The Conrad State 30 program for the J-1 Waiver was enacted January 12, 2007 and signed into public law by the President, Public Law No: 109-477. This extends the State 30 J-1 visa waiver program for two years and permits state health agencies to hire up to 30 foreign physicians to practice in inner-city and rural communities, where it can often be difficult to recruit physicians. Then October 1, 2009 H.R.5571, was sent by the house to the President to extend the Conrad J-1 program, through March 6, 2009. The bill passed the House in May, but was then amended by the Senate shortening the extension from five years to six months.
In June 2008 Mary Amundson from the University of North Dakota for Rural Health, testified to the Subcommittee on Immigration, Citizenship, Refugees, Border Security and International Law. She warned of physician shortages in rural communities and explained the current state of access to rural health care and cited statistics on the declining rates of medical students choosing family medicine and physician shortages.
The Conrad State 30 program was initiated in 1994 and designed to provide each of the 50 U.S. states with up to 30 waivers for physicians each federal fiscal year. States have been given some flexibility to implement their own guidelines, with some basic requirements that affect all State 30 programs. Physicians that qualify for the Conrad State 30 programs have the ability to obtain a waiver. Each state usually has their own application materials that are separate from the DHHS program and the DOS application for a waiver. The medical professional that is interested in this program should contact the state they are interested in finding employment.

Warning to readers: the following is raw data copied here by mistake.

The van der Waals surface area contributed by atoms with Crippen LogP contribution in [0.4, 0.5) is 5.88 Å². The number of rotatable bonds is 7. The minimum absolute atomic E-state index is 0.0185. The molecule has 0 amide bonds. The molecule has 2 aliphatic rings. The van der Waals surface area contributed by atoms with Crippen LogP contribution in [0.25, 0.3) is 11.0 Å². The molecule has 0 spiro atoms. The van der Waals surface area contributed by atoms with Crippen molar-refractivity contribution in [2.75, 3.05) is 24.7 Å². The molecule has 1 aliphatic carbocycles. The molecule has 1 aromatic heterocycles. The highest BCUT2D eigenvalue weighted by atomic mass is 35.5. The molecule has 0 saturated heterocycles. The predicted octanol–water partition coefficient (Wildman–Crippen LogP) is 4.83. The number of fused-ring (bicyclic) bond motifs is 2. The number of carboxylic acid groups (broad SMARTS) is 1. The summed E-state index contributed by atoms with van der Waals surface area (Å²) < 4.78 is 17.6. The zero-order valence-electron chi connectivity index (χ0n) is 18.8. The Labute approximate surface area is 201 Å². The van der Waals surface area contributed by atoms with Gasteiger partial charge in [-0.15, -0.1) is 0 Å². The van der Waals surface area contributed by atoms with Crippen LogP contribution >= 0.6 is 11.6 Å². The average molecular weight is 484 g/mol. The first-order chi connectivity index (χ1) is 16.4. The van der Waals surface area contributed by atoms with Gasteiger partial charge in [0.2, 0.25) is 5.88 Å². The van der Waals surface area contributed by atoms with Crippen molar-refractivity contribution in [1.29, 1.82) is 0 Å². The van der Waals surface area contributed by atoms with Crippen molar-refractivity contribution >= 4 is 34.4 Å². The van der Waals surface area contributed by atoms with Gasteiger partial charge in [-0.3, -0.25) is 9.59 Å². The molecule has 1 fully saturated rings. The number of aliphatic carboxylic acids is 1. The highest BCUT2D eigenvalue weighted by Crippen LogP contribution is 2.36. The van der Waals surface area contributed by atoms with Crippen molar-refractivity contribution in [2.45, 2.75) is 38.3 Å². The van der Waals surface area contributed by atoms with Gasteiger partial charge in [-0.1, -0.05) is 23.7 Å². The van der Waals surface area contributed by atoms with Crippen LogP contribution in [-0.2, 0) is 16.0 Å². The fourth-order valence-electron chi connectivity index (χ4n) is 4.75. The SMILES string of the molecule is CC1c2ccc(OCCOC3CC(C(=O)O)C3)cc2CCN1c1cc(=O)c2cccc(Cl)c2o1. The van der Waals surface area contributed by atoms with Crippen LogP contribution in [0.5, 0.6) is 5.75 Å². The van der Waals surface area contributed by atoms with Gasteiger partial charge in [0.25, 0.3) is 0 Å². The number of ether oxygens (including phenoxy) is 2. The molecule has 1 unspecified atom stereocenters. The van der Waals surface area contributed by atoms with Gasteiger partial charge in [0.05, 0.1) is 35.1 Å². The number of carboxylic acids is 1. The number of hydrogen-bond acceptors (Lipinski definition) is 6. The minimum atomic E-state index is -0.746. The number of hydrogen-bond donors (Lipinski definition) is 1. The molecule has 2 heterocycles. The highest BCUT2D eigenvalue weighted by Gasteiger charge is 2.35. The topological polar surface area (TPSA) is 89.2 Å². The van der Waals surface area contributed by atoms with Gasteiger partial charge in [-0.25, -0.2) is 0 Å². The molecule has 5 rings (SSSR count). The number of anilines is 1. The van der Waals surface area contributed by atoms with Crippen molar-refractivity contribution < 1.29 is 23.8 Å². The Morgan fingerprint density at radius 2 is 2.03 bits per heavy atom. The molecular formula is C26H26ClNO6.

The requirements can vary from state to state, and the general requirements include:
- Full time employment must be offered at 40 hours per week as a primary care physician in a health professional shortage area or medically underserved area in the particular state.
- There must be a three year employment contract.
- A letter of support from the State Director of Health for the particular state supporting the physicians Conrad State 30 request.
- A letter of no-objection from the physicians foreign home country.
The immigration attorney Montana can explain the rules of the J-1 waiver and the necessary documents for the physician that holds a J-1visa or J-1 waiver, who may need to file for an extension.
The Conrad State 30 programs are important for having qualified physicians in rural areas where there is a shortage and the enacted legislation contains specific provisions, including:
- The program is nationwide, open to all states and has the flexibility to allow the state to place up to 5 of their 30 state J-1 physicians in an area not designated as Health Professional Shortage Areas (HPSA). The facility must serve individuals that reside in the HPSA area.
- HHS will maintain authority to designate the Health Professional Shortage Areas.
- The Federal HHS J-1 waiver program is exempt from the H1-B visa cap.
- The Federal HHS J-1 waiver program applies to specialist and primary care physicians. The sponsoring agency must determine the area to be served by the specialist has a shortage in that particular specialty.
The Montana immigration lawyer advice can be invaluable, when dealing with J-1 waiver issues and help to avoid the two year return to the home country of origin, which is a part of holding a J-1 visa prior to being permitted to file for permanent residence in the United States.